Angela Madsen shows off her Paralympic medal and boat that will carry her across the Pacific in June. Photo PNO | Christopher DiVirgilio
Disabled veteran set sail on a 2,300 mile ocean journey
UPDATE: June 17, 2013-
Sadly, Angela Madsen was pulled from her boat, The Spirit of Orlando by the U.S. Coast Guard after high seas and gale force winds made it impossible to continue rowing. She suffered some bumps and bruises and may require knee surgery from injuries sustained during the storm.
She was flown to Santa Barber where she was reunited with friends and family. Her boat is adrift off of Point Conception, 90 miles off the California coast. PN Online will bring you more information as we learn more.
Former U.S. Marine and Paralympic medalist Angela Madsen will test her resolve and endurance when she sets off from the California coast on a 2,300 mile solo rowing journey across the Pacific Ocean to honor military servicemen and women.
Madsen’s ocean voyage begins June 8 and will take her to the Hawaiian shore of Honolulu. Madsen will skipper the 19 foot vessel alone powered by nothing more than her oars.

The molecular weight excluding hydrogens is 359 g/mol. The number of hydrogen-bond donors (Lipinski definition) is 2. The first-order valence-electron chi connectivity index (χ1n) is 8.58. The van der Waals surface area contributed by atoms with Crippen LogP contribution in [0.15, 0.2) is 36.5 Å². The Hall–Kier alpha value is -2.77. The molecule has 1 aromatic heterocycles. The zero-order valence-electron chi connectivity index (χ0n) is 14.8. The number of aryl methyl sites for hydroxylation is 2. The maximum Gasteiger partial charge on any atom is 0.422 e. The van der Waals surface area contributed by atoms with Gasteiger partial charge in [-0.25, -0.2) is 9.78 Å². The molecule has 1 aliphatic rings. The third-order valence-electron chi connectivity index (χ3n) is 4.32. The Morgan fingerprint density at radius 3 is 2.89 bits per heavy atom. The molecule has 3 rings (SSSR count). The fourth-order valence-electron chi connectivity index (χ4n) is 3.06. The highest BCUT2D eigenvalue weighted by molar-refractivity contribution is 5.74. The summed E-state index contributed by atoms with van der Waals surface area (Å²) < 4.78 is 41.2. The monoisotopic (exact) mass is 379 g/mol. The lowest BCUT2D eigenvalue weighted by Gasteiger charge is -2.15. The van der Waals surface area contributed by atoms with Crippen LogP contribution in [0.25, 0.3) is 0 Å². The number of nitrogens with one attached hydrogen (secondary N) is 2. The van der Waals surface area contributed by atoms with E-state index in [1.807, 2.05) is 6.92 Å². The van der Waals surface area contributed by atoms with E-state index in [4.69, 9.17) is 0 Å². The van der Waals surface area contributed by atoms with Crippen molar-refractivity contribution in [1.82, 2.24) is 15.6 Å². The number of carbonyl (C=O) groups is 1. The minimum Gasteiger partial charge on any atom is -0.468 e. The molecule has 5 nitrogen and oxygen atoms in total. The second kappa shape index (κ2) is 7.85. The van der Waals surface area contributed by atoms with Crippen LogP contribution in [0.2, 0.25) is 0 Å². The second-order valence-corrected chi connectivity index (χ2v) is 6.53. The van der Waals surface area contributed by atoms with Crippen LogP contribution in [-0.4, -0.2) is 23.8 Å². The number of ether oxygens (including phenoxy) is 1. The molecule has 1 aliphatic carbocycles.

While this is not Madsen’s first ocean voyage she is taking every precaution to make this journey a success, starting with a new boat. And, as one might imagine, it takes a specially designed craft to help keep its occupant safe and ward off the elements.
The boat has one rowing position located in the central cockpit area, a small cabin in the stern that provides shelter for sleeping and electrical/navigation equipment, and a watertight storage area in the bow.
If you’re curious how Madsen will manage during her ocean crossing, she explains that the boat is specially equipped with various features to help sustain her during the voyage.
Electrical power is provided by solar panels located on the roof of the aft cabin, which feed two large batteries and powers the Global Position System (GPS), water desalinator system, VHF radio, radar transponder, lights, and sockets for recharging smart devices and recording/video batteries. The electrical system is designed with redundant systems to eliminate single point failures. One of the more comforting features, to us anyway, is the boat’s unique ability to “right” itself in the event of a capsize.
For more information on Madsen’s journey, visit RowOfLife online.
To track her position to Hawaii, visit Iridium Everywhere
Angela Madsen at Sea